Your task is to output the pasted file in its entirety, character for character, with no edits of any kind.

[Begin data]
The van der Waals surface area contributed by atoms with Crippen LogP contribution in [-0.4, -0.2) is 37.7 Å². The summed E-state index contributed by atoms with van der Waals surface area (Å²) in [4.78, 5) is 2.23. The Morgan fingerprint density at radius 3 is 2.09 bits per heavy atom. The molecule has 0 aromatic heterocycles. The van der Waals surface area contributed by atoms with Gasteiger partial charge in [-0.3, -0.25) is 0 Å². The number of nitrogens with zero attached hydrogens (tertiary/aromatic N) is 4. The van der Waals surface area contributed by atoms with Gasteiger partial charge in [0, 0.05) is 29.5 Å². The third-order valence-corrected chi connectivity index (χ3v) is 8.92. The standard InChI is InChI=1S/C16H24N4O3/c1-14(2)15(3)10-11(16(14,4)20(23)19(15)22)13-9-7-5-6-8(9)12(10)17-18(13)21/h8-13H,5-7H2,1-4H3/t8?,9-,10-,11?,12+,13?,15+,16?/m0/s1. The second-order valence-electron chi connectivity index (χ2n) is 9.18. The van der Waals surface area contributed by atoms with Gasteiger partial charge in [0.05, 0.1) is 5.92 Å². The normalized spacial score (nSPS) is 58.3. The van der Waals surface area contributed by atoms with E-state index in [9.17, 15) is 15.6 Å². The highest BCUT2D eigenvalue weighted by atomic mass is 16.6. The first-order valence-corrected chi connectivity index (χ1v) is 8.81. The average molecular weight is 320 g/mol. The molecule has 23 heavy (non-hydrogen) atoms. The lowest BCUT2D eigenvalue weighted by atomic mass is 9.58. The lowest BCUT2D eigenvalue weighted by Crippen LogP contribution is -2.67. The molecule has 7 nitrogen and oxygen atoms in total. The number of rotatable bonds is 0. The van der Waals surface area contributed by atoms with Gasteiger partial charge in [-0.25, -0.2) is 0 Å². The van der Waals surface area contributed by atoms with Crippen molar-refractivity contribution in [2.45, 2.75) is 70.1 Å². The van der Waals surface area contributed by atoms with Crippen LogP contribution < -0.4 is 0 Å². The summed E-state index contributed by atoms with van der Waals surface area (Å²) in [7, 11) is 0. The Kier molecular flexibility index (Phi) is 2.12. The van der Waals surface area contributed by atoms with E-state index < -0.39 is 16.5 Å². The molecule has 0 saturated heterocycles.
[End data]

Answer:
The van der Waals surface area contributed by atoms with Crippen LogP contribution in [-0.4, -0.2) is 37.7 Å². The summed E-state index contributed by atoms with van der Waals surface area (Å²) in [4.78, 5) is 2.23. The Morgan fingerprint density at radius 3 is 2.09 bits per heavy atom. The molecule has 0 aromatic heterocycles. The van der Waals surface area contributed by atoms with Gasteiger partial charge in [-0.3, -0.25) is 0 Å². The number of nitrogens with zero attached hydrogens (tertiary/aromatic N) is 4. The van der Waals surface area contributed by atoms with Gasteiger partial charge in [0, 0.05) is 29.5 Å². The third-order valence-corrected chi connectivity index (χ3v) is 8.92. The standard InChI is InChI=1S/C16H24N4O3/c1-14(2)15(3)10-11(16(14,4)20(23)19(15)22)13-9-7-5-6-8(9)12(10)17-18(13)21/h8-13H,5-7H2,1-4H3/t8?,9-,10-,11?,12+,13?,15+,16?/m0/s1. The second-order valence-electron chi connectivity index (χ2n) is 9.18. The van der Waals surface area contributed by atoms with Gasteiger partial charge in [0.05, 0.1) is 5.92 Å². The normalized spacial score (nSPS) is 58.3. The van der Waals surface area contributed by atoms with E-state index in [9.17, 15) is 15.6 Å². The highest BCUT2D eigenvalue weighted by atomic mass is 16.6. The first-order valence-corrected chi connectivity index (χ1v) is 8.81. The average molecular weight is 320 g/mol. The molecule has 23 heavy (non-hydrogen) atoms. The lowest BCUT2D eigenvalue weighted by atomic mass is 9.58. The lowest BCUT2D eigenvalue weighted by Crippen LogP contribution is -2.67. The molecule has 7 nitrogen and oxygen atoms in total. The number of rotatable bonds is 0. The van der Waals surface area contributed by atoms with Gasteiger partial charge in [-0.25, -0.2) is 0 Å². The van der Waals surface area contributed by atoms with Crippen molar-refractivity contribution in [2.45, 2.75) is 70.1 Å². The van der Waals surface area contributed by atoms with Crippen LogP contribution < -0.4 is 0 Å². The summed E-state index contributed by atoms with van der Waals surface area (Å²) in [7, 11) is 0. The Kier molecular flexibility index (Phi) is 2.12. The van der Waals surface area contributed by atoms with E-state index < -0.39 is 16.5 Å². The molecule has 0 saturated heterocycles.